This is the transcript for episode 321 of the Community Broadband Bits podcast, "Analyzing the Auction with Jonathan Chambers." In this episode of the Community Broadband Bits podcast, Christopher Mitchell discuesses the recently released results of the Connect America Fund Phase II auction with Jonathan Chambers of Conexon.  Listen to the episode here.

 

Jonathan Chambers: Those are the gigabit tier bidders—and not just gigabit tier bidders. Those are the companies that have agreed in this process largely to build Fiber-to-the-Home networks. The winners are the residents of those communities.

Lisa Gonzalez: This is episode 321 of the Community Broadband Bits podcast from the Institute for Local Self-Reliance. I'm Lisa Gonzalez. Just last week, the Federal Communications Commission announced the results of the Connect America Fund Phase II auction. Entities bid to offer connectivity to rural areas, and winners will receive federal subsidies to develop infrastructure. In addition to some of the largest ISPs, bidders included rural cooperatives, smaller wireline and fixed wireless Internet service providers, and satellite Internet service providers. In this episode of the podcast, Christopher discusses the auction results with Jonathan Chambers of Conexon. Jonathan's firm worked with the Rural Electric Cooperative Consortium to develop bids for Fiber-to-the-Home networks in different rural areas where electric cooperatives serve members. Jonathan and Christopher discussed the history of the Connect America Fund and how the process has changed. They also discuss some pros and cons of providing public support for deploying networks in rural areas. Jon and Christopher analyze the results from this auction and what the final results tell us. Now here's Christopher with Jonathan Chambers of Conexon discussing the CAF II auction results.

Christopher Mitchell: Welcome to another edition of the Community Broadband Bits podcast. I'm Chris Mitchell with the Institute for Local Self-Reliance up in Minneapolis, Minnesota, today getting an update on some breaking news from last week, as you're hearing this. But we're going to be talking with Jon Chambers, a partner with Conexon Welcome back to the show, Jon.

Jonathan Chambers:...

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Posted August 28, 2018 by Anonymous

This is the transcript for episode 320 of the Community Broadband Bits podcast. In this episode, Christopher Mitchell speaks with Jase Wilson and Lindsey Brannon from Neighborly about how the firm reimagines the "humble municipal bond," making it easier for communities to fund public infrastructure projects, such as broadband networks. Listen to this episode here.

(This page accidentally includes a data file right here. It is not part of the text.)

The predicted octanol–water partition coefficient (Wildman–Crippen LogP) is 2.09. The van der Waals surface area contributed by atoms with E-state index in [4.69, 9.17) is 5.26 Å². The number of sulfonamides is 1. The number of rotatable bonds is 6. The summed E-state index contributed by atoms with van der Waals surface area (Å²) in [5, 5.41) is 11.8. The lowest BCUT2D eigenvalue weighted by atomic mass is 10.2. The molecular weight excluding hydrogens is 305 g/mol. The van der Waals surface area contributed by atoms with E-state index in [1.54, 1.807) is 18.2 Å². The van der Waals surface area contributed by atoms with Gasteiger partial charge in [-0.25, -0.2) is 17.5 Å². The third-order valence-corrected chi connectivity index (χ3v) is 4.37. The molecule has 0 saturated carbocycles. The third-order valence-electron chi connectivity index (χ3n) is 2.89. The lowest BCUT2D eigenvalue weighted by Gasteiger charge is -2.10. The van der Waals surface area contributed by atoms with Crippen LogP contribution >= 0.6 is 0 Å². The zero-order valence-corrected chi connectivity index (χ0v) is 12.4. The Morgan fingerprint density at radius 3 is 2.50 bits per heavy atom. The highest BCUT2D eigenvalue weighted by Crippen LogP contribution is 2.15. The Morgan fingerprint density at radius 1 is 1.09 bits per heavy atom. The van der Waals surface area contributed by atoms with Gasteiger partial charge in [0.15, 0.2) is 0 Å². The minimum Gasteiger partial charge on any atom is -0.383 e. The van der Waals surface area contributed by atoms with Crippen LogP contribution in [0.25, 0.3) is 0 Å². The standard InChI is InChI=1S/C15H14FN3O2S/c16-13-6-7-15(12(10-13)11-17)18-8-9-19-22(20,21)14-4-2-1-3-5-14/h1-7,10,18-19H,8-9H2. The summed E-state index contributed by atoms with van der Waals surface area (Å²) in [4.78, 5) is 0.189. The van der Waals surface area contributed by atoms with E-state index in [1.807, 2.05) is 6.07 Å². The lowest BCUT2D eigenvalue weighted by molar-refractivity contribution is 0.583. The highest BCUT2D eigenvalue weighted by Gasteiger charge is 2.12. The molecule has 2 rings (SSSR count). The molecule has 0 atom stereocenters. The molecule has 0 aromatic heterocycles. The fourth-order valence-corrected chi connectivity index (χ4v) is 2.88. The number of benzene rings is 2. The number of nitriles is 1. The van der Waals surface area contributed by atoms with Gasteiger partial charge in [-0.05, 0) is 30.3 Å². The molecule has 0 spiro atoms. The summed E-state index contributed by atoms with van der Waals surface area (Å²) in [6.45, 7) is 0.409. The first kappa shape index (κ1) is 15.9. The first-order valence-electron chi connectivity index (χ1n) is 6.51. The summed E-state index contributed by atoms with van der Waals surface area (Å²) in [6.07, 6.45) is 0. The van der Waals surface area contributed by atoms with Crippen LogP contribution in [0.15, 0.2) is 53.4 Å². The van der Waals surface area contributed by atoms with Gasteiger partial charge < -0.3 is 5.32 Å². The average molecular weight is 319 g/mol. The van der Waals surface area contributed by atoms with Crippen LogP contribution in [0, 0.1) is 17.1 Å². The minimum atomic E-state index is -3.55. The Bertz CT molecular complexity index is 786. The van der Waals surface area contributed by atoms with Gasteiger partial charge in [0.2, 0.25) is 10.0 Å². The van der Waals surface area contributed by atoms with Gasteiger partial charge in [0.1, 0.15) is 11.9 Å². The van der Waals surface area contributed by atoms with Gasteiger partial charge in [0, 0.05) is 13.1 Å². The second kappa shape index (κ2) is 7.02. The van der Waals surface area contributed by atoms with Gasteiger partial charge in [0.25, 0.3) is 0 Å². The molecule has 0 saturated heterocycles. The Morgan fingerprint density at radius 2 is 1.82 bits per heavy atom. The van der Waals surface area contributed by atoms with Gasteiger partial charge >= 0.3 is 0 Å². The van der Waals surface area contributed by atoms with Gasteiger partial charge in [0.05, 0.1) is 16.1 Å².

Lindsey Brannon: There are smart communities out there who have done their own research and who are looking for that innovation and connectivity with capital, so Neighborly makes it easier to do that.

Lisa Gonzalez: This is episode 320 of the Community Broadband Bits podcast from the Institute for Local Self-Reliance. I'm Lisa Gonzalez. Consistently, local communities that want to invest in publicly owned broadband infrastructure cite financing as one of their biggest challenges. Our guests this week are working to overcome that challenge by making investment in municipal bonding more accessible to communities and the individuals who live in them. Jase Wilson and Lindsey Brannon are from Neighborly. That's a firm that's working with local communities looking for ways to fund projects, such as open access broadband networks and other public infrastructure projects. They're simultaneously opening up investment opportunities for individuals and entities interested in advancing those projects. In this interview, Jase, Lindsey, and Christopher discuss how the publicly owned open access model suits their mission and why they're pursuing that mission. They also talk about how this type of financing can overcome some of the challenges more traditional approaches take because the investor and the subscriber overlap. You'll learn about a recent example of a project in Vermont and a new program they've developed to jumpstart local efforts. Whether you're looking for tools to help you fund your community's project or are interested in an investment that emphasizes local self-reliance in a variety of ways, checkout neighborly.com for more about the firm, their approach, and the different types of projects they've helped develop. Now here's Christopher with Jase Wilson and Lindsey Brannon from Neighborly.

Christopher Mitchell: Welcome to another edition of the Community Broadband Bits podcast. I'm Chris...